So many people put their tax return off until the last minute, and the HMRC phone lines are inundated with callers asking for advice and support throughout January; it can be a terribly stressful time of year, and - coming directly after the expense and frivolity of Christmas and New Year - can see pennies stretched to their thinnest – so I always advise getting yourself organised well ahead of time, meaning that you don’t have the pressure of that deadline looming over you as your next exciting year begins.
Blogs about Tax
Time flies when you’re having fun - and when you’re focussed on running your own business the months can rush by faster than you anticipated, meaning that things slip down the to-do list waiting for the right time to be actioned. I’ve written about payments on account before - but here’s why it matters today:
Starting a business can be complicated. Not only do you need to provide your services or products to your clients, but you also suddenly have to deal with all of the other sides of running a business such as the finances. VAT in particular seems to confuse a lot of people, so let’s bust some VAT myths.
Indulge me for a moment, and allow me to think that I have such influence that, after reading about when you should submit your self assessment, you immediately went off and submitted your tax return. Depending on the amount of tax you owe, you may have been told by HMRC to make payments on account (I almost wrote asked, but we all know it’s not really an invitation!) But what are they and why do you need to pay them?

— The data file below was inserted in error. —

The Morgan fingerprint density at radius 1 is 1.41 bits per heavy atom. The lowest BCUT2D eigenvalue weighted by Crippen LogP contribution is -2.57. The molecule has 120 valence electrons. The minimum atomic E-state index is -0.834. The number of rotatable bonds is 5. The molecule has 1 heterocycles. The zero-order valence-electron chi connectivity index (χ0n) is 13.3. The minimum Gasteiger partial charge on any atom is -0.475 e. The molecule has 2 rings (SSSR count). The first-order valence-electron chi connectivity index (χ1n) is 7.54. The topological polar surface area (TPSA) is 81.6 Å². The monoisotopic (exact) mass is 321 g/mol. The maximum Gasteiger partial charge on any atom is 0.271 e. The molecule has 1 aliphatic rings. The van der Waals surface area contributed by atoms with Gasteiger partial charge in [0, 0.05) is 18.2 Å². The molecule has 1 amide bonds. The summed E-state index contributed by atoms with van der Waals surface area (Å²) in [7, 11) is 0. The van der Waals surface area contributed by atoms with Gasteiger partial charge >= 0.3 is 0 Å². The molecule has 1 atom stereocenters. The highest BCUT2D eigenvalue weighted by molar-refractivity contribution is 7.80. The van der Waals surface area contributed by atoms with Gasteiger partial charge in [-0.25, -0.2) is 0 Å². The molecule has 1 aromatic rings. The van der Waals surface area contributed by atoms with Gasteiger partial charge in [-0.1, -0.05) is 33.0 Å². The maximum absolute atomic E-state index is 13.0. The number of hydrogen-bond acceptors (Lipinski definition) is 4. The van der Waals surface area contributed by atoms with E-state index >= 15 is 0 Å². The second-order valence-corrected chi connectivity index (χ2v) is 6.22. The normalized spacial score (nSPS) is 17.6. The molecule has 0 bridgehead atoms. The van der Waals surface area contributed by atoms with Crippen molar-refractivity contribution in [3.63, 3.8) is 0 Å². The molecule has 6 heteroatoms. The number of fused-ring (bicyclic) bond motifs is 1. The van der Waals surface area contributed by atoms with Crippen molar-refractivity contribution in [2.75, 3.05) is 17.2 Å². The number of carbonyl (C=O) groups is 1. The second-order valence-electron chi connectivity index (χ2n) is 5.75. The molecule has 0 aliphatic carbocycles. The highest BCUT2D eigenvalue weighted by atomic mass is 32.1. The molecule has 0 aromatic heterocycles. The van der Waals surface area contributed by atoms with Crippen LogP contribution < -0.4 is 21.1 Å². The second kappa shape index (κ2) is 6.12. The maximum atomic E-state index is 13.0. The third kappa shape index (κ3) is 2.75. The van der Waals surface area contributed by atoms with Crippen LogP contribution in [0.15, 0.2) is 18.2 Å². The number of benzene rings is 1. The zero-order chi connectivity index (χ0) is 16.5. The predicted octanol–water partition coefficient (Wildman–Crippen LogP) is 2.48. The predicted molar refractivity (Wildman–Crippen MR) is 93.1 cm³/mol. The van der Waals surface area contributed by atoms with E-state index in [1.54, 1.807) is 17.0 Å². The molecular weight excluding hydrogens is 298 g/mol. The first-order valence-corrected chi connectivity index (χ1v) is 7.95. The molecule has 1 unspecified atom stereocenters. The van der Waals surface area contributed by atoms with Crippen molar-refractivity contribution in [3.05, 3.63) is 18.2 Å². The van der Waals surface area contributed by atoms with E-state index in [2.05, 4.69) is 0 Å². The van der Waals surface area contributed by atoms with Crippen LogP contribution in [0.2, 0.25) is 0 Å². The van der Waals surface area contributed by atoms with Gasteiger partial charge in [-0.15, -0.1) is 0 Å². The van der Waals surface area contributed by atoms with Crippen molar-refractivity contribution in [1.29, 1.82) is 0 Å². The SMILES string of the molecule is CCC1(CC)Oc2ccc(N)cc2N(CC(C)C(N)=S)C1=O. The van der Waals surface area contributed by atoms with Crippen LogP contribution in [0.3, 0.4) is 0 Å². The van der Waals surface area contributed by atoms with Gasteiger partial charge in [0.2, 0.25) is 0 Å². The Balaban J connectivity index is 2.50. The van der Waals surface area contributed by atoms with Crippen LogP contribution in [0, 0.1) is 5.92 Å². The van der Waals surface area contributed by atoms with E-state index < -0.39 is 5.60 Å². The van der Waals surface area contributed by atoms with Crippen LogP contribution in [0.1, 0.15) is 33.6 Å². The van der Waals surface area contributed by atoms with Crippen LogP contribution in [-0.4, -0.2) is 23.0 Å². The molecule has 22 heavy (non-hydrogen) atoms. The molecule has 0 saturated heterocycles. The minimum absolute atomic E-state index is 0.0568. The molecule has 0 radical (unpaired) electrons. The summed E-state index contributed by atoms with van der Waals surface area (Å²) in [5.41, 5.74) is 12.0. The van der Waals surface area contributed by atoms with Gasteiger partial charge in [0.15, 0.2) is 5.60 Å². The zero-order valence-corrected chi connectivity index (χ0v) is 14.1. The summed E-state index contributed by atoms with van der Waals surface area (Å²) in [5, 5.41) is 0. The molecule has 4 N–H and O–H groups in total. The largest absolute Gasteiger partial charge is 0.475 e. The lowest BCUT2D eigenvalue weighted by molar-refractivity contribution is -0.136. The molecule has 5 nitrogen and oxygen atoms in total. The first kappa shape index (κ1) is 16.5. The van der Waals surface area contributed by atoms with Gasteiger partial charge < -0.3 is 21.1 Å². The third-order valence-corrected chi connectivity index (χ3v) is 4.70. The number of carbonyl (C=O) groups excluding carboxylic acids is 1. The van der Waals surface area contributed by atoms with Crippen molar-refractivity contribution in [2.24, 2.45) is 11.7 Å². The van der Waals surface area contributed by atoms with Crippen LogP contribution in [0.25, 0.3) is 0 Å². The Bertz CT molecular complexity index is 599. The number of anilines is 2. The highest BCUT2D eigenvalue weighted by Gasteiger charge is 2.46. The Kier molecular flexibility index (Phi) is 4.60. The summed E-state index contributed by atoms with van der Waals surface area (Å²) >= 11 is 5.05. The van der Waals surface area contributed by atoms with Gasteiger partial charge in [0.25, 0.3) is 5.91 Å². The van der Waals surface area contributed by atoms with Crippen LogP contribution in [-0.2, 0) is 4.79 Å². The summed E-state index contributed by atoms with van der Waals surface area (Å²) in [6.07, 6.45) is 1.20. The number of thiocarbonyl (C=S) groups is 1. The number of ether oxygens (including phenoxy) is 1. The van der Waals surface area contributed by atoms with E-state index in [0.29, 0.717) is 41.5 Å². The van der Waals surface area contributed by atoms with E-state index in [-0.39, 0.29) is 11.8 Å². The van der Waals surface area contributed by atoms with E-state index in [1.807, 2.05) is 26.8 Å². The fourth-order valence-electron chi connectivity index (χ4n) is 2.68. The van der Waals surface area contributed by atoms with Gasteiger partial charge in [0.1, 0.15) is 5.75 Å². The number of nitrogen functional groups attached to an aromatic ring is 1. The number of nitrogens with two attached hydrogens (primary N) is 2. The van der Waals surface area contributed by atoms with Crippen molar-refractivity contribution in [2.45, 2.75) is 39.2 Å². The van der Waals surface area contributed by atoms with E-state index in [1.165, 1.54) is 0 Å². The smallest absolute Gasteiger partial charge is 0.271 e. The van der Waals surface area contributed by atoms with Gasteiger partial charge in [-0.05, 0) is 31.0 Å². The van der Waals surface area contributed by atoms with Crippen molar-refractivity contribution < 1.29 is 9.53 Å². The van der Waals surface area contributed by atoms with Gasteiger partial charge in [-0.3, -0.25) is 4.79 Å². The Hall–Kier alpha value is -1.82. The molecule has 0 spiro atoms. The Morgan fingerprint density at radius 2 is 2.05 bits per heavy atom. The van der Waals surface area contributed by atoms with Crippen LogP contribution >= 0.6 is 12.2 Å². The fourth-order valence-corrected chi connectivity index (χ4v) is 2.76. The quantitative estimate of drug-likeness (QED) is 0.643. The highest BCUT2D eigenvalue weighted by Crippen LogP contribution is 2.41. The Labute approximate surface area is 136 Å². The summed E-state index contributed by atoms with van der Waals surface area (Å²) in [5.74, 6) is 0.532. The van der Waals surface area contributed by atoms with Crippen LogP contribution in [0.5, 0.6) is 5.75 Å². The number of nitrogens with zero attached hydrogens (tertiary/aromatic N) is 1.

Today marks the start of the new tax year, so now seems as good a time as any to talk about submitting your self assessment tax return. I know the deadline isn’t until January, but that’s the final deadline, not when you should start thinking about it!
We’re living in the digital age and deserve a transparent and accessible tax system. We also shouldn’t need to tell HMRC what it already knows. On the face of it reducing the burden on taxpayers and providing clearer information can only be good, right?
You’ve just started your own sole trader business and you’re full of excitement and keen to get on with doing what you love, and that’s probably not bookkeeping. Good financial records are the foundation of your business and could determine its success. Following these three simple steps will mean that bookkeeping is no longer a burden.